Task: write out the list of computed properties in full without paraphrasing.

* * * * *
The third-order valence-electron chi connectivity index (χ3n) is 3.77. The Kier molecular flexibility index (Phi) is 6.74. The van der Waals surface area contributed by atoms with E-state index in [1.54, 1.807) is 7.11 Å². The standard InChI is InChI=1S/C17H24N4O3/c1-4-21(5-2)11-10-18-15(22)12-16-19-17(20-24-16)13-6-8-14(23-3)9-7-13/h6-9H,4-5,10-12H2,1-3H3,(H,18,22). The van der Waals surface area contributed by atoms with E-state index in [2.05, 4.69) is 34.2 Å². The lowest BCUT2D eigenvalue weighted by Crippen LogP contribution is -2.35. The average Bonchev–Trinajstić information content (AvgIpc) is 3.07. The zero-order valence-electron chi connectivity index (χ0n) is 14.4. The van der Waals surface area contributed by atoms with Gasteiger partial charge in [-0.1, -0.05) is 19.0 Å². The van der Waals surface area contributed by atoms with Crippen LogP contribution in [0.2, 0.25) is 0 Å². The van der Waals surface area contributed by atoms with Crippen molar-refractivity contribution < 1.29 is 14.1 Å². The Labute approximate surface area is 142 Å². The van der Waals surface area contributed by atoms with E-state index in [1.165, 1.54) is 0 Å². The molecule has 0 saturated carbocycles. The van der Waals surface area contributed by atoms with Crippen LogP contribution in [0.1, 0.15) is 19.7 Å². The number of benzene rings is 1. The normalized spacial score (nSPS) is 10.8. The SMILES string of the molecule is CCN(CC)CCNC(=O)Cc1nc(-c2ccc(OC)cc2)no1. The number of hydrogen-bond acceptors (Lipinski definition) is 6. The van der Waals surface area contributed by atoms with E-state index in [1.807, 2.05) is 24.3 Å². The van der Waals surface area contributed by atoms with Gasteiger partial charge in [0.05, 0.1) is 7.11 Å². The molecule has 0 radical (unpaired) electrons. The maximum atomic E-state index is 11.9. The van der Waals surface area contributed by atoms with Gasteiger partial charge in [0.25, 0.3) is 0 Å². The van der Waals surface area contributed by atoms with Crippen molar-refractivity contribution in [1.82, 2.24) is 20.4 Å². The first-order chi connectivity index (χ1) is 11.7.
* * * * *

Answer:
The third-order valence-electron chi connectivity index (χ3n) is 3.77. The Kier molecular flexibility index (Phi) is 6.74. The van der Waals surface area contributed by atoms with E-state index in [1.54, 1.807) is 7.11 Å². The standard InChI is InChI=1S/C17H24N4O3/c1-4-21(5-2)11-10-18-15(22)12-16-19-17(20-24-16)13-6-8-14(23-3)9-7-13/h6-9H,4-5,10-12H2,1-3H3,(H,18,22). The van der Waals surface area contributed by atoms with E-state index in [2.05, 4.69) is 34.2 Å². The lowest BCUT2D eigenvalue weighted by Crippen LogP contribution is -2.35. The average Bonchev–Trinajstić information content (AvgIpc) is 3.07. The zero-order valence-electron chi connectivity index (χ0n) is 14.4. The van der Waals surface area contributed by atoms with Gasteiger partial charge in [-0.1, -0.05) is 19.0 Å². The van der Waals surface area contributed by atoms with Crippen LogP contribution in [0.2, 0.25) is 0 Å². The van der Waals surface area contributed by atoms with Crippen molar-refractivity contribution < 1.29 is 14.1 Å². The Labute approximate surface area is 142 Å². The van der Waals surface area contributed by atoms with E-state index in [1.165, 1.54) is 0 Å². The molecule has 0 saturated carbocycles. The van der Waals surface area contributed by atoms with Crippen LogP contribution in [0.1, 0.15) is 19.7 Å². The number of benzene rings is 1. The normalized spacial score (nSPS) is 10.8. The SMILES string of the molecule is CCN(CC)CCNC(=O)Cc1nc(-c2ccc(OC)cc2)no1. The number of hydrogen-bond acceptors (Lipinski definition) is 6. The van der Waals surface area contributed by atoms with E-state index in [1.807, 2.05) is 24.3 Å². The van der Waals surface area contributed by atoms with Gasteiger partial charge in [0.05, 0.1) is 7.11 Å². The molecule has 0 radical (unpaired) electrons. The maximum atomic E-state index is 11.9. The van der Waals surface area contributed by atoms with Gasteiger partial charge in [0.25, 0.3) is 0 Å². The van der Waals surface area contributed by atoms with Crippen molar-refractivity contribution in [1.82, 2.24) is 20.4 Å². The first-order chi connectivity index (χ1) is 11.7.